Passing by reference can be considered only as an optimization, which compiler should do silently and on its own risk. Optimizations should not violate formal language concepts and should not introduce side effects in correct code.

 

Original Marco's code is fully correct, and should work, simply because Value parameter is not assigned inside the function body, and thus "const" constraint is not violated by the programmer.

procedure TForm1.Button1Click(Sender: TObject);
var
  s1: string;

  procedure Test(const Value: string);
  begin
    s1 := '456';
    ShowMessage(Value);
  end;

begin
  s1 := Copy('123', 1);
  Test(s1);
end;

* All this is my theoretical viewpoint.

 

Edited by balabuev

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12 minutes ago, balabuev said:

Original Marco's code is fully correct, and should work, simply because Value parameter is not assigned inside the function body, and thus "const" constraint is not violated by the programmer.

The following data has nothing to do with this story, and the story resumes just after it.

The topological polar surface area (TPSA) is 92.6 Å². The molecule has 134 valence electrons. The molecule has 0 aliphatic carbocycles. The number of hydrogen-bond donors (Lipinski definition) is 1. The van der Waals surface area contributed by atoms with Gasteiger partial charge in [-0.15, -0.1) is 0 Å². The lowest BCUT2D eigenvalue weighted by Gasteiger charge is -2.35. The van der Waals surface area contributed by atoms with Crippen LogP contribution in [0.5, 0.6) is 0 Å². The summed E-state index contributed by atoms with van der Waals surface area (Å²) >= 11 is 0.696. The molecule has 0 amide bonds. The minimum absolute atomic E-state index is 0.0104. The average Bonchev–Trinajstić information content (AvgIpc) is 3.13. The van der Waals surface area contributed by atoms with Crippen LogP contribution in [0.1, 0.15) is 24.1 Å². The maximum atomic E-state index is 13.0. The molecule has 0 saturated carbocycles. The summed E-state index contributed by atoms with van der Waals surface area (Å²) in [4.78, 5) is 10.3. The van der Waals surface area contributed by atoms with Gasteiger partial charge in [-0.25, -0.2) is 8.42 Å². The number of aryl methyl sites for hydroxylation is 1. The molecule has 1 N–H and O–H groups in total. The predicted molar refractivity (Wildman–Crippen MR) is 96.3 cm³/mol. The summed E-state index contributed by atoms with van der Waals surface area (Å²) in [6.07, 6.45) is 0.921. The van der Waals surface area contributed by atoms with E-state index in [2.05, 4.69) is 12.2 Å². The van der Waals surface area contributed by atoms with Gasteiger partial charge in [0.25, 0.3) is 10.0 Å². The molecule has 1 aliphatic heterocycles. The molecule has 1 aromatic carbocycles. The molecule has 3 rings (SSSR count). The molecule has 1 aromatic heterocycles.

Not sure if this can be sorted as "not violated" or simply a "bug" introduced by the programmer, but what make it worse is the ignorance of the compiler to produce code protecting against this.

 

It is not easy to find solution, but to do so first we must classify this as a bug and design flaw (shortsighted), only after that we can think about a solution, and right of the bat i can think of a fix or solution for the compiler and RTL.

 

See, strings and interfaces are slightly different beast internally hence the solution should be little different, and what i am thinking of is this, what if the compiler negated the refcount before a call and negated it back after return, the called function with const parameter should use different or little tweaked RTL internal functions (intrinsic) in case with interfaces it will raise exception when refcount is negative thus will pinpoint such cases right away at first run of the code, for strings it will use alternative functions to skip freeing the string.

And i know about the performance hit with such modification, but what should prefer speed or consistency ?

 

That was one, now what we can retrieve from performance to cover the hit from the suggested solution is rethink how strings is refcounted, because it is way overdone, consider this code

procedure C(st: string);
begin
  Writeln(st);
end;

procedure B(st: string);
begin
  C(st);
end;

procedure A(st: string);
begin
  B(st);
end;

in C we have string has refcount at +3 from initially value at begin of A, why ? ... what could possibly have changed in lets say B to increase the refcount, if the value to be shared then lets C do it, in C we didn't change anything then remove the refcount, in WriteLn do the refcount only if needed,